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Our Plural History | Springfield, MA
While it is difficult to know for sure what the native peoples of the Connecticut Valley wore, this artist's rendition is an accurate representation of native garb at the time of contact.
Courtesy of D.J. D'Amato PhD.

first peoples

Agawam and Nonotuck

One of the central issues surrounding the creation of a Native American history in the Connecticut River Valley stems from the paucity of records left by these subjects, as opposed to the multitude of documents from English settlers. Well-known figures, such as William Pynchon and his son John, fill historical records with their own experiences and interactions with native groups that often reduce their adversaries to passive characters who impeded colonial expansion and international trade.

Nevertheless, through historical and archeological research, we are afforded a view into the lives of the Valley's original inhabitants. The cultural practices of these groups varied somewhat in their means of subsistence: uses of local flora and fauna, the kinds of tools available and their settlement patterns. However, the majority of these groups, known as Eastern Algonquian, shared similar languages, and were further connected through political alliances and kinship.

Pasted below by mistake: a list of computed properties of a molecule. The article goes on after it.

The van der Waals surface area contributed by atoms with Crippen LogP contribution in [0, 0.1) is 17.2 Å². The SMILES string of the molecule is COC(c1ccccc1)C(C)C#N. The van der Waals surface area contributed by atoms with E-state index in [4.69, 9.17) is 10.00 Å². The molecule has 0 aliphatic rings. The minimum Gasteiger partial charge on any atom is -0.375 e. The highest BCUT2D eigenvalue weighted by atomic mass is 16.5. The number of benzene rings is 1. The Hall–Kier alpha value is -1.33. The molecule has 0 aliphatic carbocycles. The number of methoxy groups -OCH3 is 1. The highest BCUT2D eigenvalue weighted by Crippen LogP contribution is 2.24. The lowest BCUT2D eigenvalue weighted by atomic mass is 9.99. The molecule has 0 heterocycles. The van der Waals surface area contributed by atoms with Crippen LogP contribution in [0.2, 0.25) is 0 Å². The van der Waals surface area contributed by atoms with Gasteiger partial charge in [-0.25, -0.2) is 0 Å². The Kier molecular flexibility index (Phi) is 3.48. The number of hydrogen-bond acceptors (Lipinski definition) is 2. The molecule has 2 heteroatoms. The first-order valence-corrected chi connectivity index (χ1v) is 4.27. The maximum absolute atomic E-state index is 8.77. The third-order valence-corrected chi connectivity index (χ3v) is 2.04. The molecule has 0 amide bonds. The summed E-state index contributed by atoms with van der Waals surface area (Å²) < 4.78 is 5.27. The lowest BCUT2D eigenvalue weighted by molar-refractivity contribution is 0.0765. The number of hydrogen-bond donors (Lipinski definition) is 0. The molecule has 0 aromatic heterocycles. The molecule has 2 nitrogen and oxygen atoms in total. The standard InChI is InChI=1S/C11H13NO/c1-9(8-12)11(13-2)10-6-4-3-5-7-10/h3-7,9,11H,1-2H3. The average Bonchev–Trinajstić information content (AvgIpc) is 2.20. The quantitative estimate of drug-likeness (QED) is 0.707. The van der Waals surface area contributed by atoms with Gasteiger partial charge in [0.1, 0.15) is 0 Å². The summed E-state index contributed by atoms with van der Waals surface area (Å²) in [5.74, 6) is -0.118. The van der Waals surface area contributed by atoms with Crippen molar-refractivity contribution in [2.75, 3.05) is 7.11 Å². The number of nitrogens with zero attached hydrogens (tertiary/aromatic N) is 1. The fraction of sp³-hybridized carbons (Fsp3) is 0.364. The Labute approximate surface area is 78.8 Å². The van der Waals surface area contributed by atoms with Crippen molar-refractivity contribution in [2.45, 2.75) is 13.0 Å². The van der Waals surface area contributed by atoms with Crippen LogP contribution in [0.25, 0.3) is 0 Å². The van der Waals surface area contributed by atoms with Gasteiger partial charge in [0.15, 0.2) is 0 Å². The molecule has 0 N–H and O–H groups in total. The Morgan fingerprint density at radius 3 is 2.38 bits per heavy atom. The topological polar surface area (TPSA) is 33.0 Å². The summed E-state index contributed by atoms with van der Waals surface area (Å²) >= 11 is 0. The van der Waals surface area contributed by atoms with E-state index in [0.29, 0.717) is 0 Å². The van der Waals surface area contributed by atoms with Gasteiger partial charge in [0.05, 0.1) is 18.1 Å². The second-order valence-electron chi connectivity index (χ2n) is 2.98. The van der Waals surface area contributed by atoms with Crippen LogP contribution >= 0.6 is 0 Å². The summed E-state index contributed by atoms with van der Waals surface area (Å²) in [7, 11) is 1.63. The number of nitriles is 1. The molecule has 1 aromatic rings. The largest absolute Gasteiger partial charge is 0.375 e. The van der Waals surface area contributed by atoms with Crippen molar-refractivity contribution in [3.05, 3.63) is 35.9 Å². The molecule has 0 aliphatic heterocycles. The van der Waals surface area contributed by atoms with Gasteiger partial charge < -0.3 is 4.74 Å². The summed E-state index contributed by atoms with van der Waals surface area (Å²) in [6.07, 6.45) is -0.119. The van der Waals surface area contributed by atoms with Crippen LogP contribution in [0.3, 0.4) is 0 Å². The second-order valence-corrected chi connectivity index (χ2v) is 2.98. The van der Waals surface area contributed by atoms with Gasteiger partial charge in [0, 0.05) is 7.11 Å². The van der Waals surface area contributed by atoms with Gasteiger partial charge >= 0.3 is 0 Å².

The Agawams and the Nonotucks were two of the groups that inhabited the Connecticut River Valley and some of the first to come into contact with English colonizers such as William Pynchon.

The seventeenth century Agawams of present day Springfield and the Nonotucks of present day Northampton are a study in contrasts. Both sold land to English settlers, the Agawams in 1636 and the Nonotucks in 1653. Eventually the Agawams (c.1655), in exchange for an English-built fort, sold their remaining planting grounds to them.

The Nonotucks sold acreage to the founders of Northampton. However, they were perhaps the first local Native People to resent the presence of the English, resisting further land sales and warning settlers not to hunt on their remaining lands. Living among them, and welcomed, were "rogues" (English-law breakers) who had fled the settlements.

Both groups fought the English in King Philip's War. In defeat many fled to French Canada, fighting as allies of the French against the English in the Connecticut River Valley until 1763.

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